Amorphous Form of Carvedilol Phosphate-The Case of Divergent Properties.
ABSTRACT: The amorphous form of carvedilol phosphate (CVD) was obtained as a result of grinding. The identity of the obtained amorphous form was confirmed by powder X-ray diffraction (PXRD), different scanning calorimetry (DSC), and FT-IR spectroscopy. The process was optimized in order to obtain the appropriate efficiency and time. The crystalline form of CVD was used as the reference standard. Solid dispersions of crystalline and amorphous CVD forms with hydrophilic polymers (hydroxypropyl-β-cyclodextrin, Pluronic® F-127, and Soluplus®) were obtained. Their solubility at pH 1.2 and 6.8 was carried out, as well as their permeation through a model system of biological membranes suitable for the gastrointestinal tract (PAMPA-GIT) was established. The influence of selected polymers on CVD properties was defined for the amorphous form regarding the crystalline form of CVD. As a result of grinding (four milling cycles lasting 15 min with 5 min breaks), amorphous CVD was obtained. Its presence was confirmed by the "halo effect" on the diffraction patterns, the disappearance of the peak at 160.5 °C in the thermograms, and the changes in position/disappearance of many characteristic bands on the FT-IR spectra. As a result of changes in the CVD structure, its lower solubility at pH 1.2 and pH 6.8 was noted. While the amorphous dispersions of CVD, especially with Pluronic® F-127, achieved better solubility than combinations of crystalline forms with excipients. Using the PAMPA-GIT model, amorphous CVD was assessed as high permeable (Papp > 1 × 10-6 cm/s), similarly with its amorphous dispersions with excipients (hydroxypropyl-β-cyclodextrin, Pluronic® F-127, and Soluplus®), although in their cases, the values of apparent constants permeability were decreased.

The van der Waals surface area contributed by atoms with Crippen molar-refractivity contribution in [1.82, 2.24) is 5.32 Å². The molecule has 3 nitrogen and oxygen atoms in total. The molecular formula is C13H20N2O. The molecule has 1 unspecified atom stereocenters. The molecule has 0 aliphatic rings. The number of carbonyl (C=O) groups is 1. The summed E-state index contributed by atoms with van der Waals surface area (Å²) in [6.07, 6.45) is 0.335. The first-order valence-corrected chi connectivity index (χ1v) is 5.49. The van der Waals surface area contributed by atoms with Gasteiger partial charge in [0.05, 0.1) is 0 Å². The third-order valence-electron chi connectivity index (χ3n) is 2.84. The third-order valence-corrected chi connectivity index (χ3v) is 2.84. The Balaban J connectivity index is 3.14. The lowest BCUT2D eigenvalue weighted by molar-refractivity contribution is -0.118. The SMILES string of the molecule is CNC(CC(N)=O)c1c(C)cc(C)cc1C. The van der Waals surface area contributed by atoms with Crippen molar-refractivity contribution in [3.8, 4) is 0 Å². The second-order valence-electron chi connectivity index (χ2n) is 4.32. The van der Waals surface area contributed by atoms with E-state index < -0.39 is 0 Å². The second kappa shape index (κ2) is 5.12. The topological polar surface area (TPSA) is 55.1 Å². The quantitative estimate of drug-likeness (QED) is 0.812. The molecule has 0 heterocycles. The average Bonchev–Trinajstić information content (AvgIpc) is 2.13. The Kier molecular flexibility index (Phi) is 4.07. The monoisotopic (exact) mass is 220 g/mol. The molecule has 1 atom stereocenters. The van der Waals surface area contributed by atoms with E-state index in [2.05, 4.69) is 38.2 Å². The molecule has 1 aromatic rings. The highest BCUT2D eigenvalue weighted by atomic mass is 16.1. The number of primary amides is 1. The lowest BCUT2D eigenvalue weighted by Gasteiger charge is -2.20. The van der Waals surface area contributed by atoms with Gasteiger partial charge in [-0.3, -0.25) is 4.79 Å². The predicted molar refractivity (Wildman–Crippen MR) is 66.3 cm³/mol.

PROVIDER: S-EPMC8434513 | BioStudies |